Because dried beans are about the size and color of some pebbles, it’s not completely bizarro to find little rocks, clumps of dirt or other natural bits and pieces occasionally tucked into the bags. After you’ve picked through and removed any undesirables, give the beans a good hearty rinse under cold water, rubbing them around in the colander as they’re being cleaned. This ensures that you remove any dirt your eagle eyes may have missed. This also gives you a chance to look the beans over one more time.
Add the beans to the crock of the slow cooker. Place the bay leaves and onion tops (or onion) on the beans. Sprinkle about a teaspoon of salt, give or take according to taste, over the top.
Pour in the boiling water. (It really does need to be boiling. That is key!)
Quickly put the lid on the slow cooker, turn the cooker to “HIGH” and assess the situation. If your beans are covered by at least 2 inches of water you’re doing fine. If they’re covered by less than that, you’ll want to put some more water on the boil to add as soon as possible. Set your timer for 3 hours and go do a crossword puzzle or play a board game with the family.
When three hours are up, you’re going to do a test. Use a spoon to reach into the cooker and quickly extract a couple beans, replacing the lid immediately. Hold them a few inches from your face and blow on them gently. If the skins curl up off the beans, they’re most likely done. Carefully take a bite through the center of one of the beans. If it’s tender, you’re all set. When you cook black beans or pinto beans, it’s not unusual for them to be done that quickly, especially if they’re relatively new beans. If they are done, you can use them immediately, divide them into containers for the freezer or stick straight into the fridge -tightly covered- in their own liquid for use within four or five days.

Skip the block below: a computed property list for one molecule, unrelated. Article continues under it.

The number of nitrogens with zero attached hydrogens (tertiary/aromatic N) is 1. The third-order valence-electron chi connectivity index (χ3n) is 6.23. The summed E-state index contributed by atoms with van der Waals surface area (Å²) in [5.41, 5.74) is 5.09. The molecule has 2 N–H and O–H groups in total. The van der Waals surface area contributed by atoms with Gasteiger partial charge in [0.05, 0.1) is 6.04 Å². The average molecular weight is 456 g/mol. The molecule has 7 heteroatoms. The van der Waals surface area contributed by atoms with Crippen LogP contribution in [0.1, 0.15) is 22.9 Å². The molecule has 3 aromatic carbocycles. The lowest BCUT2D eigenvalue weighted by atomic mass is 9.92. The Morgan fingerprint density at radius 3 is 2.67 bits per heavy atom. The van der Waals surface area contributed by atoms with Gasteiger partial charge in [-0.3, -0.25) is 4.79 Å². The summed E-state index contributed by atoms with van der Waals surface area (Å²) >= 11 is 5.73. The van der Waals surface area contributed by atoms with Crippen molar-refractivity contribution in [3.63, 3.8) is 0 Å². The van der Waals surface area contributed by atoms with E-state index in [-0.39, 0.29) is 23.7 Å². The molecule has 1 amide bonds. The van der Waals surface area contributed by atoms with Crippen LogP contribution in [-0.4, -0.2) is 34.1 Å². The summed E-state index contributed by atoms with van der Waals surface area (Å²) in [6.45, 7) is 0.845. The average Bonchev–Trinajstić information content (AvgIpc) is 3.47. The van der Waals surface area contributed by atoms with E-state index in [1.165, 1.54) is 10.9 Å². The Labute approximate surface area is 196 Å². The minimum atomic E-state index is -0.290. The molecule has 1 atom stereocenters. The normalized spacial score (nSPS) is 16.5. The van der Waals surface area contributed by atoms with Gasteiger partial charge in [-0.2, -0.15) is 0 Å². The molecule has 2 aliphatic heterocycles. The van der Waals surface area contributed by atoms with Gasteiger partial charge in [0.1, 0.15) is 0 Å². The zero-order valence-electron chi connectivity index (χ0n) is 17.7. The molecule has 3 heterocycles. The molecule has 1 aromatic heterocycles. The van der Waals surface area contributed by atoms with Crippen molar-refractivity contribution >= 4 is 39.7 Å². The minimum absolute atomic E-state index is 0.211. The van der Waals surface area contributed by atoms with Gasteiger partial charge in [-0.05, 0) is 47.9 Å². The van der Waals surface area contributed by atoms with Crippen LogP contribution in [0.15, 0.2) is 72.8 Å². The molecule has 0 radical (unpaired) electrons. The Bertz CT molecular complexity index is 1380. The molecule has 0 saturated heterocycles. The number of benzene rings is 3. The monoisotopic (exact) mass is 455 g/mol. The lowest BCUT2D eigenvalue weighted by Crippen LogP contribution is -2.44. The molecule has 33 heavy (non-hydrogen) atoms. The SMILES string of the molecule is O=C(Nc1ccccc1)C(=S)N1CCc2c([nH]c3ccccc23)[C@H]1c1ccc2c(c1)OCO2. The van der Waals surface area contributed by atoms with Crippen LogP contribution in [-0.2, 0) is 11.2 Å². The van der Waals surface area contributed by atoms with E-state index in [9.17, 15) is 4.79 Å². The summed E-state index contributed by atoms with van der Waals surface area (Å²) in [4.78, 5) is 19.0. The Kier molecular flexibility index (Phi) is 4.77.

If you’re cooking a larger (or harder) bean -such as cannellini, garbanzo, butter bean, etc…- you’ll likely find that the beans are not yet tender in the center. Turn the slow cooker to the “LOW” setting, add additional boiling water (if needed) to cover the beans, and allow to continue cooking for about four hours before checking again. Repeat the test; extracting a couple beans quickly and replacing the lid, blowing on the beans and biting them. If they’re tender, pull them from the heat and use immediately or store for later. If they’re still tough, give them a couple more hours -making sure they have water to cover- and repeat the test. Do this until they test done. The batch of cannellini beans I cooked in the photos for this tutorial simmered overnight on “LOW” before they were done.
In my own experience, garbanzo beans (the stuff of my hummus dreams) have taken the longest time to cook by far. Just be prepared to let them cook away. And, for pete’s sake, don’t sweat testing it if you have to let it cook overnight. Beans are pretty resilient as long as you’re cooking them in enough water. And if you overcook them there’s always bean dip!
If you choose to freeze the beans for later use, divide the beans into one or two cup servings between containers. Be sure to leave enough room to ladle cooking liquid over them so they don’t dry out and to account for expansion of the liquid as it freezes. Make sure the lid of the container fits tightly and stash in the freezer for later use. (Alternately, you can carefully scoop the beans and their liquid into zipper-top freezer bags taking care to seal them completely. The bonus of this method is they lay flat to freeze and thus take up less room.) Frozen beans will keep well for about two to three months in the deep chill. After that they begin to deteriorate a bit in texture and in taste. Not the end of the world, but after that point they’re only good for bean dip. (All roads lead to bean dip in this house.)